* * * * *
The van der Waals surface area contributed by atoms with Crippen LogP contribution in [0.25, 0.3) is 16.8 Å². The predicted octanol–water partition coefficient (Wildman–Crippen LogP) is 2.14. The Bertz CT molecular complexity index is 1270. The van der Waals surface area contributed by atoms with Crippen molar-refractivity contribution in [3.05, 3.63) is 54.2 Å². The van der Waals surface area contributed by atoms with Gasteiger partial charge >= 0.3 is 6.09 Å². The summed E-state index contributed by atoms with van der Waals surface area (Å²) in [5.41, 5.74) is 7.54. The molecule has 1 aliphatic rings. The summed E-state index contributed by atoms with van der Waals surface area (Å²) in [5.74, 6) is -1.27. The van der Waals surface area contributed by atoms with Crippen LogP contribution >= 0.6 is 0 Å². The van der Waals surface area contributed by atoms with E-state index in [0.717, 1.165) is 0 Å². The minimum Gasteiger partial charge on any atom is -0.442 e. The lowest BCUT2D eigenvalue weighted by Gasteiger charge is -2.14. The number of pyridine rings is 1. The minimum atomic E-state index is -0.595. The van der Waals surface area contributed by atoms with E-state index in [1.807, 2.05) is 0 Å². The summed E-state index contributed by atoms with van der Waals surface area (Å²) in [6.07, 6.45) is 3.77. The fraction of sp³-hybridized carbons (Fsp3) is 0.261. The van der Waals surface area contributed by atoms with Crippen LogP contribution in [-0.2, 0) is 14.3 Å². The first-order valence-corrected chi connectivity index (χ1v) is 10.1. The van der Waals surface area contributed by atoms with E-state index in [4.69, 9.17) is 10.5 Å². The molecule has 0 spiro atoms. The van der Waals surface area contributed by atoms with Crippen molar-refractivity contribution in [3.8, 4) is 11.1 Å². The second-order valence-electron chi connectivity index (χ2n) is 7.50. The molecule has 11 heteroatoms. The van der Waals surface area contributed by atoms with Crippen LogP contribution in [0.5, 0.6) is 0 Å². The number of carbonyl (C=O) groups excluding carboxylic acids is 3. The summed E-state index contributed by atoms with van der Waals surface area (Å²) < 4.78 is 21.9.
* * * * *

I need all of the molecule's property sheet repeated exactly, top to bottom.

The van der Waals surface area contributed by atoms with Crippen LogP contribution in [0.25, 0.3) is 16.8 Å². The predicted octanol–water partition coefficient (Wildman–Crippen LogP) is 2.14. The Bertz CT molecular complexity index is 1270. The van der Waals surface area contributed by atoms with Crippen molar-refractivity contribution in [3.05, 3.63) is 54.2 Å². The van der Waals surface area contributed by atoms with Gasteiger partial charge >= 0.3 is 6.09 Å². The summed E-state index contributed by atoms with van der Waals surface area (Å²) in [5.41, 5.74) is 7.54. The molecule has 1 aliphatic rings. The summed E-state index contributed by atoms with van der Waals surface area (Å²) in [5.74, 6) is -1.27. The van der Waals surface area contributed by atoms with Crippen LogP contribution >= 0.6 is 0 Å². The van der Waals surface area contributed by atoms with E-state index in [0.717, 1.165) is 0 Å². The minimum Gasteiger partial charge on any atom is -0.442 e. The lowest BCUT2D eigenvalue weighted by Gasteiger charge is -2.14. The number of pyridine rings is 1. The minimum atomic E-state index is -0.595. The van der Waals surface area contributed by atoms with E-state index in [1.807, 2.05) is 0 Å². The summed E-state index contributed by atoms with van der Waals surface area (Å²) in [6.07, 6.45) is 3.77. The fraction of sp³-hybridized carbons (Fsp3) is 0.261. The van der Waals surface area contributed by atoms with Crippen LogP contribution in [-0.2, 0) is 14.3 Å². The first-order valence-corrected chi connectivity index (χ1v) is 10.1. The van der Waals surface area contributed by atoms with E-state index in [4.69, 9.17) is 10.5 Å². The molecule has 0 spiro atoms. The van der Waals surface area contributed by atoms with Crippen molar-refractivity contribution in [3.8, 4) is 11.1 Å². The second-order valence-electron chi connectivity index (χ2n) is 7.50. The molecule has 11 heteroatoms. The van der Waals surface area contributed by atoms with Crippen LogP contribution in [0.5, 0.6) is 0 Å². The number of carbonyl (C=O) groups excluding carboxylic acids is 3. The summed E-state index contributed by atoms with van der Waals surface area (Å²) < 4.78 is 21.9.